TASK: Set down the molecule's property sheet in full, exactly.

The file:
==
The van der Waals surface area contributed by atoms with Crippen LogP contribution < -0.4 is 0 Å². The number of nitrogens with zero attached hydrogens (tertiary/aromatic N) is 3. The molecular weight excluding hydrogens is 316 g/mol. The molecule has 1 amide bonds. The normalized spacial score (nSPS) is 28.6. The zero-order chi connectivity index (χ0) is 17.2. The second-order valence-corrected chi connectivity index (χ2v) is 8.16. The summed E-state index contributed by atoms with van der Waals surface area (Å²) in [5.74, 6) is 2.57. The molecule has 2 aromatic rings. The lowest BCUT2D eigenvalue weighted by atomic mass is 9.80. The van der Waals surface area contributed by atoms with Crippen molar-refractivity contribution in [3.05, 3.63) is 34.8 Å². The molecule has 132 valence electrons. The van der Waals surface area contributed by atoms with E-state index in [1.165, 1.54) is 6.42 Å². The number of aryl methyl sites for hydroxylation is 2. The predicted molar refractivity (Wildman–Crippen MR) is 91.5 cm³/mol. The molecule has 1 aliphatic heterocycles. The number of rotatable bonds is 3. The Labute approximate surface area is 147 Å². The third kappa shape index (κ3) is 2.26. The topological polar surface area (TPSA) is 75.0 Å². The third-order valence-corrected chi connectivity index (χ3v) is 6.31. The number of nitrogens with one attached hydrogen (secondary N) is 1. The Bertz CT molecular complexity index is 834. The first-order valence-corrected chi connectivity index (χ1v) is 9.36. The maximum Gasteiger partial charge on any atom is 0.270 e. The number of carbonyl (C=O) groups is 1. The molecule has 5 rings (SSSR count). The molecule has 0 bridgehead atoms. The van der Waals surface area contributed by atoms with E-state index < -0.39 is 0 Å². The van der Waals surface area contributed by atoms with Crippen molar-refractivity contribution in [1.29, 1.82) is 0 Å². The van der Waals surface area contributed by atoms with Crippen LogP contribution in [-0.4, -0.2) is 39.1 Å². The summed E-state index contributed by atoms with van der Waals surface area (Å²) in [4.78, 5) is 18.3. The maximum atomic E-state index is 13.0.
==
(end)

The van der Waals surface area contributed by atoms with Crippen LogP contribution < -0.4 is 0 Å². The number of nitrogens with zero attached hydrogens (tertiary/aromatic N) is 3. The molecular weight excluding hydrogens is 316 g/mol. The molecule has 1 amide bonds. The normalized spacial score (nSPS) is 28.6. The zero-order chi connectivity index (χ0) is 17.2. The second-order valence-corrected chi connectivity index (χ2v) is 8.16. The summed E-state index contributed by atoms with van der Waals surface area (Å²) in [5.74, 6) is 2.57. The molecule has 2 aromatic rings. The lowest BCUT2D eigenvalue weighted by atomic mass is 9.80. The van der Waals surface area contributed by atoms with Crippen molar-refractivity contribution in [3.05, 3.63) is 34.8 Å². The molecule has 132 valence electrons. The van der Waals surface area contributed by atoms with E-state index in [1.165, 1.54) is 6.42 Å². The number of aryl methyl sites for hydroxylation is 2. The predicted molar refractivity (Wildman–Crippen MR) is 91.5 cm³/mol. The molecule has 1 aliphatic heterocycles. The number of rotatable bonds is 3. The Labute approximate surface area is 147 Å². The third kappa shape index (κ3) is 2.26. The topological polar surface area (TPSA) is 75.0 Å². The third-order valence-corrected chi connectivity index (χ3v) is 6.31. The number of nitrogens with one attached hydrogen (secondary N) is 1. The Bertz CT molecular complexity index is 834. The first-order valence-corrected chi connectivity index (χ1v) is 9.36. The maximum Gasteiger partial charge on any atom is 0.270 e. The number of carbonyl (C=O) groups is 1. The molecule has 5 rings (SSSR count). The molecule has 0 bridgehead atoms. The van der Waals surface area contributed by atoms with E-state index < -0.39 is 0 Å². The van der Waals surface area contributed by atoms with Crippen molar-refractivity contribution in [1.29, 1.82) is 0 Å². The van der Waals surface area contributed by atoms with Crippen LogP contribution in [-0.4, -0.2) is 39.1 Å². The summed E-state index contributed by atoms with van der Waals surface area (Å²) in [4.78, 5) is 18.3. The maximum atomic E-state index is 13.0.